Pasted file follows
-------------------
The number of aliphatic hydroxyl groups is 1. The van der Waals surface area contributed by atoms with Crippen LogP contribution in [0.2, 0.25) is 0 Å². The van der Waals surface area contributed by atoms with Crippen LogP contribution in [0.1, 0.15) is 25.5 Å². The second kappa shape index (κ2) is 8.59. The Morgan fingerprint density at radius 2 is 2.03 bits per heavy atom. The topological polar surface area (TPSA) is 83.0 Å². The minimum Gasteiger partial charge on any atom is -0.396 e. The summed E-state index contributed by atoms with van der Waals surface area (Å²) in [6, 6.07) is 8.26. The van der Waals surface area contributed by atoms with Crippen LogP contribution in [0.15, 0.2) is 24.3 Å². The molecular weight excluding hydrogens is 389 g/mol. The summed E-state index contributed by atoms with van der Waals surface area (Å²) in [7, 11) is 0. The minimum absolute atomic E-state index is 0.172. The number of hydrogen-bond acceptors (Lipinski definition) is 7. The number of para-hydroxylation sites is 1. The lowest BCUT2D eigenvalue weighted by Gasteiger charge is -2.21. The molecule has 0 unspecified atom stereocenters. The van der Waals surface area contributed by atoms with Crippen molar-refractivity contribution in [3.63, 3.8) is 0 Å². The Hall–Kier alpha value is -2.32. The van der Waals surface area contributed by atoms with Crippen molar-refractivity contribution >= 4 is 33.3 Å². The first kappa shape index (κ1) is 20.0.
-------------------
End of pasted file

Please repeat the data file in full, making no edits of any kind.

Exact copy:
The number of aliphatic hydroxyl groups is 1. The van der Waals surface area contributed by atoms with Crippen LogP contribution in [0.2, 0.25) is 0 Å². The van der Waals surface area contributed by atoms with Crippen LogP contribution in [0.1, 0.15) is 25.5 Å². The second kappa shape index (κ2) is 8.59. The Morgan fingerprint density at radius 2 is 2.03 bits per heavy atom. The topological polar surface area (TPSA) is 83.0 Å². The minimum Gasteiger partial charge on any atom is -0.396 e. The summed E-state index contributed by atoms with van der Waals surface area (Å²) in [6, 6.07) is 8.26. The van der Waals surface area contributed by atoms with Crippen LogP contribution in [0.15, 0.2) is 24.3 Å². The molecular weight excluding hydrogens is 389 g/mol. The summed E-state index contributed by atoms with van der Waals surface area (Å²) in [7, 11) is 0. The minimum absolute atomic E-state index is 0.172. The number of hydrogen-bond acceptors (Lipinski definition) is 7. The number of para-hydroxylation sites is 1. The lowest BCUT2D eigenvalue weighted by Gasteiger charge is -2.21. The molecule has 0 unspecified atom stereocenters. The van der Waals surface area contributed by atoms with Crippen molar-refractivity contribution in [3.63, 3.8) is 0 Å². The Hall–Kier alpha value is -2.32. The van der Waals surface area contributed by atoms with Crippen molar-refractivity contribution >= 4 is 33.3 Å². The first kappa shape index (κ1) is 20.0.